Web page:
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feats the Persian
213 Κύρος μέν νυν τών έπέων ουδένα τούτων ανενειχθέντων εποιέετο who kills himself. .
λόγον. ο δε της βασιλείας Τομύριος παίς Σπαργαπίσης, ώς μιν ό τε οίνος ανήκε και έμαθε ίνα ήν κακού, δεηθείς Κύρου εκ των δεσμών λυθήναι έτυχε ώς δε ελύθη τε τάχιστα και των χειρών
εκράτησε, διεργάζεται έωυτόν και δη ούτος μέν τρόπο τοιούτω 214 τελευτα: Τόμυρις δε, ώς oι ο Κύρος ουκ εσήκουσε, συλλέξασα Battle Τα πάσαν την έωυτής δύναμιν συνέβαλε Κύρω. ταύτην την myris de
μάχην, όσαι δή βαρβάρων ανδρών μάχαι εγένοντο, κρίνω Arand ισχυροτάτην γενέσθαι και δη και πυνθάνομαι ούτω τούτο γενόkills Cyrus. μενον πρώτα μεν γαρ λέγεται αυτούς διαστάντας ες αλλήλους
τοξεύειν" μετά δε, ώς σφι τα βέλεα εξετετόξευτο, συμπεσόντας τησι αιχμησί τε και τοϊσι εγχειριδίοισι συνέχεσθαι χρόνον τε δή επί πολλών συνεστάναι μαχομένους και ουδετέρους εθέλειν φεύγειν, τέλος δε, οι Μασσαγέται περιεγενέατο ή τε δή πολλή της Περσικής στρατιής αυτού ταύτη 7°και διεφθάρη, και δη και αυτός Κύρος τελευτά βασιλεύσας τα πάντα ενός δέοντα τριήκοντα έτεα: ασκόν δε πλήσασα αίματος άνθρωπηίου Τόμυρις έδίζητο εν τοϊσι τεθνεώσι των Περσέων τον Κύρου νέκυν ως δε ευρε, εναπήπτε αυτου την κεφαλήν ες τον ασκόν, λυμαινομένη δε τω νεκρώ επέλεγε τάδε «Συ μεν έμε ζώουσάν τε και νικώσάν σε μάχη απώλεσας παϊδα τον εμόν ελών δόλω, σε δ' εγώ, κατάπερ ήπείλησα, αίματος κορέσω.” τα μεν δή κατά την Kύρου τελευτής του βίου, πολλών λόγων λεγομένων 706, όδε μοι ο πιθανώτατος είρηται.
735 αυτού ταύτη. See note on iii. 25. and a horse every month to offer to Cyrus :
706 πολλών λόγων λεγομένων. CrESIAS and their office was hereditary. DiopORUs, made Cyrus die in consequence of a wound however (following some other author than received in action with the Derbices, under his general authority, Ctesias), incidentally a king Amoræus. They are assisted by mentions that Cyrus was killed in action Indians with elephants, who frighten the by a queen of the Massagetæ, and his horses of Cyrus's cavalry. He is rescued body crucified: and ONESICRITUS, pilot from impending defeat by Amorges, who of Alexander's fleet (ap. Strabon. X. c. 3, comes up with an army of Sacæ, but dies p. 321), describes the so-called tomb in on the third day after receiving his wound a very different way from Aristobulus,(ap. Photium, p. 37). ARISTOBULUS (ap. making it ten stories high instead of two, Arrian. vi. 29) professed to have visited and stating that the inscription on it was the tomb of Cyrus at Pasargadæ, which a Greek hexameter verse in Persian chahad been plundered during the absence of racters; in which case it could hardly have Alexander in India, and to have replaced been more than a cenotaph, erected not some fragments of the body in a golden earlier than the time of Darius. XENO. sarcophagus, which the robbers had opened PHON, in the Cyropædia, makes Cyrus and vainly attempted to break up. A col. die in his bed of old age : but this work lege of Magi were, as he says, appointed can only be regarded as a kind of novel, by Cambyses to watch this tomb, and -of authority for manners but not for allowed a sheep per day for maintenance, facts,—although in this particular instance
Μασσαγέται δε εσθητά τε ομοίων τη Σκυθική 187 φορέoυσι και 215 δίαιταν έχoυσι. ιππόται δε είσι και άνιπποι, (αμφοτέρων γάρ ΚΒ.σ.lo μετέχουσι 788,) και τοξόται τε και αιχμοφόροι, σαγάρις νομίζοντες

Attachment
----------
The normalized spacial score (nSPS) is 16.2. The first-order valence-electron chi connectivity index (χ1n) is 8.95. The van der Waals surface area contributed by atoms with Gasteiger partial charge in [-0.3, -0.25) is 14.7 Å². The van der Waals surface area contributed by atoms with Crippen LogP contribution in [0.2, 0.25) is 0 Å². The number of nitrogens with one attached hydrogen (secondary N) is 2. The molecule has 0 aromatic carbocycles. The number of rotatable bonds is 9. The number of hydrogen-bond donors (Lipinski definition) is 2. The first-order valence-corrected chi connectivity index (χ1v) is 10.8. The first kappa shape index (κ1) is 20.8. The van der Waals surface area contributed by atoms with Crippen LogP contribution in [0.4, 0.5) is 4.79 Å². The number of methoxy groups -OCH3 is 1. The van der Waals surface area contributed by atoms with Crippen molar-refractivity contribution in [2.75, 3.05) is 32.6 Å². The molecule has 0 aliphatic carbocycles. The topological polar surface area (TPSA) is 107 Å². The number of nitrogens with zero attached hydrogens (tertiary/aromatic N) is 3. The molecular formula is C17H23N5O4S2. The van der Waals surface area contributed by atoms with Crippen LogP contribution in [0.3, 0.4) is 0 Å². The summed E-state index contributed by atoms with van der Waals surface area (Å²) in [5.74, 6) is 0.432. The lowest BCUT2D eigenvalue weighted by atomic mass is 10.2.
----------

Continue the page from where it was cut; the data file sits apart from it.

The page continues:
Massagetæ έχειν 789. χρυσό δε και χαλκώ τα πάντα χρέωνται όσα μεν γάρ ες αιχμάς και άρδας και σαγάρις, χαλκώ τα πάντα χρέωνται όσα δε περί κεφαλήν και ζωστήρας και μασχαλιστήρας, χρυσά κοσμέονται ως δ' αύτως των ίππων τα μεν περί τα στέρνα χαλκέους θώρακας περιβάλλουσι τα δε περί τους χαλινούς και στόμια και φάλαρα χρυσώ. σιδήρω δε ουδ' αργύρω χρέωνται ουδέν ουδε γάρ ουδέ σφι εστι εν τη χώρα και δε χρυσός και ο χαλκός άπλετος '10. Νόμοισι δε χρέωνται τοιουσδε γυναίκα μεν γαμάει έκαστος ταύτησι 216 δε επίκoινα χρέωνται και γάρ Σκύθας φασί "Έλληνες ποιέειν, ου are often. Σκύθαι εισί οι ποιέοντες αλλά Μασσαγέται 11, της γάρ επιθυ- to the Seyμήσει γυναικός Μασσαγέτης ανήρ, τον φαρετρεώνα αποκρεμάσας προ της αμάξης μίσγεται αδεώς. ουρος δε ηλικίης σφι προκέεται άλλος μεν ουδείς επεάν δε γέρων γένηται κάρτα13, οι προσήκοντές οι πάντες συνελθόντες θύουσι μιν και άλλα πρόβατα άμα αυτό εψήσαντες δε τα κρέα κατευωχέονται. ταύτα μεν τα όλβιώτατά σφι νενόμισται τον δε νούσα τελευτήσαντα ου κατασιτέονται, αλλά γη κρύπτουσι συμφορών πoιεύμενοι ότι ουκ ίκετο ες το τυθήναι. σπείρουσι δε ουδεν, αλλ' από κτηνέων ζώουσι και ιχθύων. οι δε άφθονοί σφι εκ του 'Αράξεω ποταμού παραγίνονται γαλακτοπόται They are δε εισί. θεών δε μούνον ήλιον σέβονται, τω θύουσι ίππους 715. Bor
he is confirmed by Dinon (ap. Ciceron. sand of the streams in the Altai MounDe Divinat. i. 23), who makes Cyrus tains, from whence it would be carried by come to the empire at the age of forty, traffic far and wide. The Ural range is and die at that of seventy.
much nearer to the plains which Hero707 ομοίων τη Σκυθική. See note 677 dotus had in his mind; but it is only above, and that on iv. 26, αναμίξαντες recently that those mountains have been πάντα τα κρέα.
known to yield gold. With regard to the 108 αμφοτέρων γάρ μετέχουσι, “For brass, it has been found that the arms disof both are there tribes occupying parts covered on opening any of the ancient [of the great waste].” Understand barrows in Northern Asia have been inτινές. Some of the race which inha- variably of that metal (RITTER, Erdkunde, bited the flanks of the mountains (see ii. p. 796). STRABO, quoted in note 685) would be 711 ου Σκύθαι εισι οι ποιέοντες αλλά άνιπποι, while the nomads of the western- Μασσαγέται. See note 677. most part of the plains would doubtless 712 επεάν δε γέρων γένηται κάρτα. Α be ιππόται. For the use of the word similar practice is attributed to the Isseμετέχoυσι, see note 686.